Leandro Trossard might be the best £20m Arsenal have spent in a decade

Sarah Winterburn
Leandro Trossard, Mikel Aretta and Edui with the Arsenal badge
Leandro Trossard, Mikel Aretta and Edui with the Arsenal badge

There has barely been a misstep in transfer dealings of the Edu and Mikel Arteta axis of Arsenal, with perhaps the figure spent on Fabio Vieira a rare and expensive exception, but the shrewdest money they have spent might have been the £20m they put down on the table for rebound option Leandro Trossard in January 2023.

Having been foiled in their pursuit of Myyhalo Mudryk, Arsenal pretended they wanted Trossard all along; it was an excellent move, born of necessity but also born of good old-fashioned common sense. That he cost around a third of the price was merely a bonus.

An intelligent, versatile and Premier League-ready player, we wrote at the time that Arsenal were far more likely to win the Premier League with Trossard than with Mudryk. We didn’t mean 2023/24, but the point absolutely still stands.

If signing Declan Rice was Arsenal’s version of Liverpool signing Virgil van Dijk – expensive but essential and essentially obvious – then Trossard is their Xherdan Shaqiri. Except significantly less square. And definitely more mobile.

The Belgian has come off the bench more often than he has started games this season and yet he is Arsenal’s second top scorer behind Bukayo Saka. That’s at least partly a symptom of Arsenal still needing a genuine striker, and Kai Havertz being only a partial success, but that’s still extraordinary. He has scored 13 goals in all competitions, matching the total of Luis Diaz from about 20 hours’ less football.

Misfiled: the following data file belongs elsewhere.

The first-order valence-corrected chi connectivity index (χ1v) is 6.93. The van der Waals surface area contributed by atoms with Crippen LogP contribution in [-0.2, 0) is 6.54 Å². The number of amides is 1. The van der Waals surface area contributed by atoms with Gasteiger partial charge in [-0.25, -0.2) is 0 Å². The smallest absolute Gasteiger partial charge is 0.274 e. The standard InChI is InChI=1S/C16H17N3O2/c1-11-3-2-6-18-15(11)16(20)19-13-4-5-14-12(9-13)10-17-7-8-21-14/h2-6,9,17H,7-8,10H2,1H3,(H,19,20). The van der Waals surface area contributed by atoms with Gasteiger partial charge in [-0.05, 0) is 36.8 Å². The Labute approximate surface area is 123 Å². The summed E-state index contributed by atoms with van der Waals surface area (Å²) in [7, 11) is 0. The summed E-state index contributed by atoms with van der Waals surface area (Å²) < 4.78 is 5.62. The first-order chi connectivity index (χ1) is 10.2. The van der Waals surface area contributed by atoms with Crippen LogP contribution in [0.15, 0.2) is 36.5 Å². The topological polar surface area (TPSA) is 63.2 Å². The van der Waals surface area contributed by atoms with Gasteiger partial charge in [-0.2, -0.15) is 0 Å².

And those goals are so often ‘clutch’ goals. It’s not a phrase that’s easy to write without an internal cringe, but it feels apt here. The equaliser against Bayern Munich came on the back of the tie-saving strike v Porto, and there have been key Premier League goals this season against Everton, Chelsea, Burnley. There has been some bullying of the flat-track variety, but when games are tight and tensions are high, Trossard’s brand of trickery and ice-cool temperament have been key.

He offers a cleverer option than Gabriel Martinelli and a more potent option than Gabriel Jesus on the left wing, though to call him a winger would be reductive. As Trossard himself says: “He (Arteta) knows I like to swap positions as well during the game. We have those type of players as well and it creates a bit of chaos for the opposition team. I like it.”

He likes it and so do Arsenal fans, desperate to see Trossard on the pitch. But perhaps it’s the perception that he can change a game that keeps him so often on the bench; managers like the comfort blanket of an impactor, a phrase invented by Arteta to make players like Trossard feel special, but more than a buzzword when the impact really is so huge.

It would be unfair to linger on the gulf between the form of Mudryk at Chelsea and Trossard at Arsenal – they have nothing in common barring that winter interest from Arsenal – but Arteta and Edu must grin at each other at least once a week when they remember that they paid £20m for their 12th man.

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